With his plain style and simple “quit your meanness” theology, Sam Jones was the South’s most famous preacher in the late nineteenth century.
Samuel Porter Jones was born October 16, 1847, in Oak Bowery, Alabama, the son of Nancy “Queenie” Porter and John J. Jones, a lawyer and businessman. After his mother’s death in 1855, Jones moved with his family to Cartersville, Georgia, where he grew up and lived for most of his life.
In the words of biographer Kathleen Minnix, Jones was “the product of generations of Methodist inbreeding”: his great-grandfather, grandfather, and four uncles were Methodist ministers. But it was not obvious that Jones would follow in the family tradition. He briefly studied law and was admitted to the Georgia bar in 1868, shortly before he married Laura McElwain of Kentucky, where he had spent the last days of the Civil War (1861-65).
Jones’s promising law practice was soon in shambles, however, because of his drinking problem. He soon was reduced to menial labor, stoking furnaces and driving freight wagons. In 1872 Jones promised his father, who was on his deathbed, that he would quit drinking—a promise kept (with a few lapses) for the rest of his life. As he struggled to quit drinking, Jones also underwent a religious experience that convinced him to enter the ministry.
Jones was accepted by the North Georgia Conference of the Methodist Episcopal Church, South, and began his ministry with the Van Wert circuit, a group of five churches spread over four counties. He refined his natural talent for preaching and within a couple years was being asked by nearby preachers to hold special services for them. By the late 1870s he spent as much time at other churches as at his own.
Realizing Jones’s talents, the conference appointed him as the fund-raising agent for the Methodist Orphan Home in Decatur. Jones moved his family back to Cartersville (he and his wife had seven children, one of whom died as a baby), and he began traveling the state to raise money for the orphanage.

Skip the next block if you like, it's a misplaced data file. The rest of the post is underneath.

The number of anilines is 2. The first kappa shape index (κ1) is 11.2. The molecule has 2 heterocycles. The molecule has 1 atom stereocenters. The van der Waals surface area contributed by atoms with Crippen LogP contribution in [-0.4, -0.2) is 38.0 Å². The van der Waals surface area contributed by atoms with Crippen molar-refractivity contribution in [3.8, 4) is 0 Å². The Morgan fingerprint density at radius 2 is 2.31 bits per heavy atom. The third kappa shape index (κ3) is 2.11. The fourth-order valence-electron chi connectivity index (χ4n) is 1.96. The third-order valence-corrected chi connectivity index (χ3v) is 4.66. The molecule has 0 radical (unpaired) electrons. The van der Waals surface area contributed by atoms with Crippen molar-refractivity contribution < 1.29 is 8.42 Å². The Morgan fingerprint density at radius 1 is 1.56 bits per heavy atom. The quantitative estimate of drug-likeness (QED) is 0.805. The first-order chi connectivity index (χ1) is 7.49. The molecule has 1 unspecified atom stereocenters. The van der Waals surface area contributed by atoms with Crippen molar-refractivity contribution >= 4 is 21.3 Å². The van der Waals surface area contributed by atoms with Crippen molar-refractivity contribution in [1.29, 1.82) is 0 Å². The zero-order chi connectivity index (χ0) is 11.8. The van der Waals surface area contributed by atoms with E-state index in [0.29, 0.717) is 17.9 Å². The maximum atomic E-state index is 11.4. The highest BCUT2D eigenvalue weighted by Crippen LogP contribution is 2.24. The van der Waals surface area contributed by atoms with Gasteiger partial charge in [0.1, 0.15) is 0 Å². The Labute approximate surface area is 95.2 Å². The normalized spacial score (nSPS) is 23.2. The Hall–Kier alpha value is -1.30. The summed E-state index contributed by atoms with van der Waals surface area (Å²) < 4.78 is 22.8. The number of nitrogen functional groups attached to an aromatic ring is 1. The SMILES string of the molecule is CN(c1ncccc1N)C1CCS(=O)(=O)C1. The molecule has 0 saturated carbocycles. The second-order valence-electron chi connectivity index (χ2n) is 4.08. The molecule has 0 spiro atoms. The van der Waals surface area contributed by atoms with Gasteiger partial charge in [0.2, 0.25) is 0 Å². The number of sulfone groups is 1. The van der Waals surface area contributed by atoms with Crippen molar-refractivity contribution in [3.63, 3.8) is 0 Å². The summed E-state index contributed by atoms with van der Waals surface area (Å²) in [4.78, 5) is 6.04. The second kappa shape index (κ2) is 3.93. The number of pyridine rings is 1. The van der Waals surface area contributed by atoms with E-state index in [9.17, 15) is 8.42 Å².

Jones supplemented his fund-raising with revival services. As his oratorical skill grew, so too did his reputation. A revival in Nashville, Tennessee, in 1885 put Jones in the national limelight: a three-week series of meetings attracted thousands of people and was covered by the press from Boston, Massachusetts, to San Francisco, California.
It was in Nashville that Jones won his most famous convert, Tom Ryman, whose riverboats carried not only a large share of Nashville’s river trade but also barrooms, gambling casinos, and dancing girls. Jones converted Ryman, who in his newfound religious zeal decided to clean up his boats and construct a building where Jones and other preachers could hold revivals. Ryman’s Union Gospel Tabernacle later became”the Mother Church of country music,” the home of the Grand Ole Opry. The Nashville revival led to the most frantic year of Jones’s life. From September 1885 to September 1886, he preached, by his own estimate, 1,000 sermons to 3 million people around the country. He was seldom home for more than a few days at a time.
Having made his mark in the year after the Nashville revival, Jones vowed that he would stop accepting every single preaching opportunity that came his way. He slowed down a bit, but for the next twenty years he was on the road more than he was at home in Cartersville. Jones preached in Baltimore, Maryland; Boston, Chicago, Illinois (where in five weeks he preached to a quarter of a million people); Cincinnati, Ohio; Indianapolis, Indiana; Kansas City, Missouri; Los Angeles, California; Minneapolis, Minnesota; New York City, Omaha, Nebraska; St. Paul, Minnesota; Toledo, Ohio; Toronto, Canada, and dozens of other cities. By the end of the 1880s, he was, with the possible exception of Dwight Moody, the most famous preacher in America.
Jones’s message was a simple one: “Quit Your Meanness.” He was famous for his distaste for religious doctrine, preferring instead the simple directive of living a good life that was as sin-free as possible. He preached against the theater, “dime” novels, playing cards, baseball, and dances. His biggest campaign, though, was against alcohol. “I will fight the liquor traffic as long as I have fists, kick it as long as I have a foot, bite it as long as I have a tooth, and then gum’em till I die,” he said.
His preaching style suited his message. He was humorous and crude, high-strung and theatrical—not at all what many people expected from a preacher. “Just plain 'Sam Jones,'” as he liked to be known, was unpretentious, aiming at (or often below) his audiences’ educational and social level. “We have been clamouring for fifty years for an educated ministry,” he said, “and we have got it to-day, and the church is deader than it ever has been in its history. Half of the literary preachers in this town are A.B.’s, Ph.D.’s, D.D.’s, LL.D.’s, and A.S.S.’s.”
Jones died suddenly on October 15, 1906, a day shy of his fifty-ninth birthday, while returning home from a revival in Oklahoma City. He was taken first to Atlanta, where his body lay in state in the rotunda of the capitol, and then to Cartersville, where he was buried in Oak Hill Cemetery. Jones’s Victorian home in Cartersville is now maintained as the Rose Lawn Museum in honor of both Jones and his fellow Georgian from Bartow County, Rebecca Latimer Felton.